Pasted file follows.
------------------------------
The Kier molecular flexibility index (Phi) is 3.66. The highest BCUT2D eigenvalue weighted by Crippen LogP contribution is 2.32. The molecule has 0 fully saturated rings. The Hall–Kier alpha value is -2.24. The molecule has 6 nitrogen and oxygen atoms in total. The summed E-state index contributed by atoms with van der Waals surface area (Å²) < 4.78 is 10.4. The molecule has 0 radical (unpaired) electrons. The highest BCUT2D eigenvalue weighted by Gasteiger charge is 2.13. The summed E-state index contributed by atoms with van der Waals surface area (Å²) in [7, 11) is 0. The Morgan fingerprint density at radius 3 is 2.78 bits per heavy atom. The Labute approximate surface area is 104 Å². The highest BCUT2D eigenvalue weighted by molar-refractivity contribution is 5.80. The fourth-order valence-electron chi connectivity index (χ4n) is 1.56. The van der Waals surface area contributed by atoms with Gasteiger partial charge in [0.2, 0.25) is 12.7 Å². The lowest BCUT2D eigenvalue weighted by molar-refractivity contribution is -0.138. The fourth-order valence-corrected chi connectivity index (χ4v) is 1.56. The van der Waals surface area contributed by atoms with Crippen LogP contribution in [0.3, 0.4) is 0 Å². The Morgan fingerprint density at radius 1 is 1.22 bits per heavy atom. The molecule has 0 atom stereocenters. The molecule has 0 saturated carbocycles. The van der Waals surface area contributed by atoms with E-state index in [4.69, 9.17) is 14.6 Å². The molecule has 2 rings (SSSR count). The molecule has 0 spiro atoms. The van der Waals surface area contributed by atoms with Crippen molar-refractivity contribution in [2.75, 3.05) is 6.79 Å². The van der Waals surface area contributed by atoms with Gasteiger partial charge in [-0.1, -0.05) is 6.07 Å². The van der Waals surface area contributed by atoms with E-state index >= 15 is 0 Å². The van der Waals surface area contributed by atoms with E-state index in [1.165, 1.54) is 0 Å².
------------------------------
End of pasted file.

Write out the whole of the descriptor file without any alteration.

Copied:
The Kier molecular flexibility index (Phi) is 3.66. The highest BCUT2D eigenvalue weighted by Crippen LogP contribution is 2.32. The molecule has 0 fully saturated rings. The Hall–Kier alpha value is -2.24. The molecule has 6 nitrogen and oxygen atoms in total. The summed E-state index contributed by atoms with van der Waals surface area (Å²) < 4.78 is 10.4. The molecule has 0 radical (unpaired) electrons. The highest BCUT2D eigenvalue weighted by Gasteiger charge is 2.13. The summed E-state index contributed by atoms with van der Waals surface area (Å²) in [7, 11) is 0. The Morgan fingerprint density at radius 3 is 2.78 bits per heavy atom. The Labute approximate surface area is 104 Å². The highest BCUT2D eigenvalue weighted by molar-refractivity contribution is 5.80. The fourth-order valence-electron chi connectivity index (χ4n) is 1.56. The van der Waals surface area contributed by atoms with Gasteiger partial charge in [0.2, 0.25) is 12.7 Å². The lowest BCUT2D eigenvalue weighted by molar-refractivity contribution is -0.138. The fourth-order valence-corrected chi connectivity index (χ4v) is 1.56. The van der Waals surface area contributed by atoms with Crippen LogP contribution in [0.3, 0.4) is 0 Å². The Morgan fingerprint density at radius 1 is 1.22 bits per heavy atom. The molecule has 0 atom stereocenters. The molecule has 0 saturated carbocycles. The van der Waals surface area contributed by atoms with E-state index in [4.69, 9.17) is 14.6 Å². The molecule has 2 rings (SSSR count). The molecule has 0 spiro atoms. The van der Waals surface area contributed by atoms with Crippen molar-refractivity contribution in [2.75, 3.05) is 6.79 Å². The van der Waals surface area contributed by atoms with Gasteiger partial charge in [-0.1, -0.05) is 6.07 Å². The van der Waals surface area contributed by atoms with E-state index >= 15 is 0 Å². The van der Waals surface area contributed by atoms with E-state index in [1.165, 1.54) is 0 Å².